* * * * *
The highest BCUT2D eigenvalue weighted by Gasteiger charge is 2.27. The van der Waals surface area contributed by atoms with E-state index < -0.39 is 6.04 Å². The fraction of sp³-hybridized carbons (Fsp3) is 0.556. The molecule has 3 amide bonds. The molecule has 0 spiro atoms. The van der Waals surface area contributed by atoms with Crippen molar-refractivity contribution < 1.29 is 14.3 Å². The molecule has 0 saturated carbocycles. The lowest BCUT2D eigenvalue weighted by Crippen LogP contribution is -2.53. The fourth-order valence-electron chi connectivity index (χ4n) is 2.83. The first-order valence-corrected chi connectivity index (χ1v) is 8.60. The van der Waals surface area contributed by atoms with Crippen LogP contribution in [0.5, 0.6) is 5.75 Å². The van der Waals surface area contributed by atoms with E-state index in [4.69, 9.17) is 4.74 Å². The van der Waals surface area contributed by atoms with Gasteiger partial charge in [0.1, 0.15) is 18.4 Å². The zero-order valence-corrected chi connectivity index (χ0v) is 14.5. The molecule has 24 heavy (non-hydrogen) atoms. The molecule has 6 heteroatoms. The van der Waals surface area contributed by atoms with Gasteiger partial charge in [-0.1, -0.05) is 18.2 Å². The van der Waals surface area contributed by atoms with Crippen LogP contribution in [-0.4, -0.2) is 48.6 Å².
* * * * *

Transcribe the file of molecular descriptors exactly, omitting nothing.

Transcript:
The highest BCUT2D eigenvalue weighted by Gasteiger charge is 2.27. The van der Waals surface area contributed by atoms with E-state index < -0.39 is 6.04 Å². The fraction of sp³-hybridized carbons (Fsp3) is 0.556. The molecule has 3 amide bonds. The molecule has 0 spiro atoms. The van der Waals surface area contributed by atoms with Crippen molar-refractivity contribution < 1.29 is 14.3 Å². The molecule has 0 saturated carbocycles. The lowest BCUT2D eigenvalue weighted by Crippen LogP contribution is -2.53. The fourth-order valence-electron chi connectivity index (χ4n) is 2.83. The first-order valence-corrected chi connectivity index (χ1v) is 8.60. The van der Waals surface area contributed by atoms with Crippen LogP contribution in [0.5, 0.6) is 5.75 Å². The van der Waals surface area contributed by atoms with E-state index in [4.69, 9.17) is 4.74 Å². The van der Waals surface area contributed by atoms with Gasteiger partial charge in [0.1, 0.15) is 18.4 Å². The zero-order valence-corrected chi connectivity index (χ0v) is 14.5. The molecule has 24 heavy (non-hydrogen) atoms. The molecule has 6 heteroatoms. The van der Waals surface area contributed by atoms with Gasteiger partial charge in [-0.1, -0.05) is 18.2 Å². The van der Waals surface area contributed by atoms with Crippen LogP contribution in [-0.4, -0.2) is 48.6 Å².